Agenda and minutes

Fire and Rescue Scrutiny Committee - Friday 10 March 2023 10.00 am

Venue: Committee Room - Shire Hall, Gloucester. View directions

No. Item



To note any apologies


Apologies were received from Cllr Brian Tipper and Cllr Vernon Smith


Minutes pdf icon PDF 108 KB

To agree the minutes of the meeting held 13th January 2023

Additional documents:


2.1 The minutes were accepted pending some grammar (78.6) and formatting (77.7) corrections. The minutes were corrected and signed on the 15th March 2023


Conflicts of Interest

To receive any pecuniary or personal interests from members


3.1 No conflicts of interest were declared.


HMICFRS re-visit Autumn 2022 Feedback pdf icon PDF 146 KB

To receive a report on the feedback from the HMICFRS re-visit in Autumn 2022


4.1 Mark Preece, Chief Fire Officer (CFO), presented this report. He explained that two causes for concern had been outlined from the His Majesty’s Inspectorate of Constabulary and Fire and Rescue Services (HMICFRS) inspection in September and October 2021. The first was that not enough had been done to embed values and associated behaviours since the last inspection and the second was that not enough had been done to promote the importance of equality, diversity, and inclusion. In response to that inspection, Gloucestershire Fire and Rescue Service (GFRS) produced an improvement plan that HMICFRS had signed off in March 2022. The November 2022 re-visit was for HMICFRS to assess whether GFRS were making progress along their improvement plan. HMICFRS recognised that progress was being made, that considerable investment was being made to improve the service and that there was a robust monitoring and governance arrangement in place. Communications was highlighted as a key factor that could still be focused on further and this would be addressed with a communications action plan.

4.2 In response to a question on whether all roles necessary to completing the improvement plan had been filled, the Chief Fire Officer explained that of the 38 posts required, only 1 or 2 were still vacant. He agreed with the member that staff treatment was very important and that it was a priority to stamp out any incidents of staff members being treated poorly.

4.3 There was some uncertainty over the initial planning for 28 new roles and the current target of 38. The CFO explained that the 28 posts were bid for initially, and then an additional 10 posts were secured in a second round of bidding.

4.4 It was also explained that GFRS improvement performance was being scrutinised in meetings with Wendy Williams, the South West Region Inspector for HMICFRS.

4.5 A member highlighted a recent Local Government Authority (LGA) report that identified fire authorities that were having problems with culture. It was noted that GFRS was not highly regarded in that report and that poor culture would likely affect retention of GFRS employees, particularly female employees. The CFO explained that GFRS had the highest proportion of female staff of all fire services and that his aim was to ensure the culture fit for every member of staff. He also explained that how valued staff feel in their role depends on how they are treated and how much they are invested in.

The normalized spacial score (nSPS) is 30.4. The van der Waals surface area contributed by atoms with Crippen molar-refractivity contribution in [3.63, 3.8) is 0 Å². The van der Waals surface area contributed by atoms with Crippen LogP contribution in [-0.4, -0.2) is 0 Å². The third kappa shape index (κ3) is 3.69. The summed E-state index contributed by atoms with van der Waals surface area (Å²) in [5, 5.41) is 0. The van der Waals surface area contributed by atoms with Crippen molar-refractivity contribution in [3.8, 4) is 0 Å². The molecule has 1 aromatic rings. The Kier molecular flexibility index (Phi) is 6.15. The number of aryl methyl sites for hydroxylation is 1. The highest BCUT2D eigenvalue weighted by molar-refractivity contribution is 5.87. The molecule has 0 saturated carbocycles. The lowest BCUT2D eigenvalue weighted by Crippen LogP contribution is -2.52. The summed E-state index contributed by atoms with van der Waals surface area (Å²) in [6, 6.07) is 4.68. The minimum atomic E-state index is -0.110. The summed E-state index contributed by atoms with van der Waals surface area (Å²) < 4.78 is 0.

4.6 A member asked if GFRS was using examples from other Local Authority improvement plans to help in Gloucestershire. The CFO explained that they had reached out to the wider sector through the National Fire Chief’s Council to identify good practices in other services that could be learnt from. They were actively reaching out to other Local Authorities that had achieved improvements that had not yet been achieved in Gloucestershire to learn how to implement them. The CFO did acknowledge that a lot could be learnt from other examples, but that there would be  ...  view the full minutes text for item 4.


Safe and Well Visits Progress pdf icon PDF 69 KB

To receive an update on the progress with Safe and Well visits


5.1 The Chief Fire Officer presented this report. He explained that the number of outstanding visits was reducing with less than 2% of visits waiting more than 90 days. He also explained that they were focusing on those who most needed the visits, with 97% of visits being completed with vulnerable residents. He highlighted that there was a high proportion of staff working on Safe and Well visits that were new and so time was being allocated away from completing visits to training and staff development. Online safe and well checks were increasing the number of houses that could be checked and were helping to highlight homes that might be problematic. Bidding had also been successful to employ two new members of staff that would focus solely on Safe and Well visits.

5.2 Members raised questions about how members of the public could access safe and well, in particular those that were deemed vulnerable or that did not have access to computers. It was explained that there was a referral pathway through Children’s or Adult’s Services whereby those services could flag concerns with GFRS. There were also non-GCC agencies that would refer residents on. There was also information on the website and efforts were being made to broadcast the safe and well service as much as possible. Members were also encouraged to discuss safe and well visits with their constituents.

5.3 In response to a question about why the age-related risk factors seemed to be increasing at younger ages, it was explained that some of that could be explained through modern lifestyles that affect people’s health and mobility.



Newent and Winchcombe Fire Station Shared Use Progress Update pdf icon PDF 27 KB

To receive a verbal update on the shared use of Newent and Winchcombe Fire Stations. A summary of key points has been attached.